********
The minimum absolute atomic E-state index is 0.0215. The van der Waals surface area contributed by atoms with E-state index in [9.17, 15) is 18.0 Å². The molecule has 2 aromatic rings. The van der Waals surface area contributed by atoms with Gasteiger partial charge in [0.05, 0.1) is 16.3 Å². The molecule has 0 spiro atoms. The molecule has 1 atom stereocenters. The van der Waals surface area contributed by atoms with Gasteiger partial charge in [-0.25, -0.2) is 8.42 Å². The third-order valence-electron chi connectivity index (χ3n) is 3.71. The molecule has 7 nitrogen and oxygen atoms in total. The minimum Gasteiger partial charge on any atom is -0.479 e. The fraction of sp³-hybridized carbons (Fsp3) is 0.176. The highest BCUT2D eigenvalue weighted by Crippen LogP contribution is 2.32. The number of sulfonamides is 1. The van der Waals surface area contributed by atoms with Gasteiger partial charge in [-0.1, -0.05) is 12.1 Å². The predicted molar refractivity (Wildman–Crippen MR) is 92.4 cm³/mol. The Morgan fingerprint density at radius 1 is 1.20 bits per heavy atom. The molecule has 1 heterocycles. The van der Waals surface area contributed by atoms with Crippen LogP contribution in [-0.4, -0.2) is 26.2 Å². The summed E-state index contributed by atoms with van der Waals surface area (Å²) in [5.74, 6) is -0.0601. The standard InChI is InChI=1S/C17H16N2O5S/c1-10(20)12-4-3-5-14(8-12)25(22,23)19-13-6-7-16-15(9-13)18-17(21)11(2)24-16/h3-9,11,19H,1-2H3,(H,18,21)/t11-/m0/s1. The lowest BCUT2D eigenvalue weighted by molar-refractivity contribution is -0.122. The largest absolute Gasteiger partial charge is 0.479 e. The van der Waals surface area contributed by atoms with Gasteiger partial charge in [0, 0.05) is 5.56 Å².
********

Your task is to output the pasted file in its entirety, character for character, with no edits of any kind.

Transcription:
The minimum absolute atomic E-state index is 0.0215. The van der Waals surface area contributed by atoms with E-state index in [9.17, 15) is 18.0 Å². The molecule has 2 aromatic rings. The van der Waals surface area contributed by atoms with Gasteiger partial charge in [0.05, 0.1) is 16.3 Å². The molecule has 0 spiro atoms. The molecule has 1 atom stereocenters. The van der Waals surface area contributed by atoms with Gasteiger partial charge in [-0.25, -0.2) is 8.42 Å². The third-order valence-electron chi connectivity index (χ3n) is 3.71. The molecule has 7 nitrogen and oxygen atoms in total. The minimum Gasteiger partial charge on any atom is -0.479 e. The fraction of sp³-hybridized carbons (Fsp3) is 0.176. The highest BCUT2D eigenvalue weighted by Crippen LogP contribution is 2.32. The number of sulfonamides is 1. The van der Waals surface area contributed by atoms with Gasteiger partial charge in [-0.1, -0.05) is 12.1 Å². The predicted molar refractivity (Wildman–Crippen MR) is 92.4 cm³/mol. The Morgan fingerprint density at radius 1 is 1.20 bits per heavy atom. The molecule has 1 heterocycles. The van der Waals surface area contributed by atoms with Crippen LogP contribution in [-0.4, -0.2) is 26.2 Å². The summed E-state index contributed by atoms with van der Waals surface area (Å²) in [5.74, 6) is -0.0601. The standard InChI is InChI=1S/C17H16N2O5S/c1-10(20)12-4-3-5-14(8-12)25(22,23)19-13-6-7-16-15(9-13)18-17(21)11(2)24-16/h3-9,11,19H,1-2H3,(H,18,21)/t11-/m0/s1. The lowest BCUT2D eigenvalue weighted by molar-refractivity contribution is -0.122. The largest absolute Gasteiger partial charge is 0.479 e. The van der Waals surface area contributed by atoms with Gasteiger partial charge in [0, 0.05) is 5.56 Å².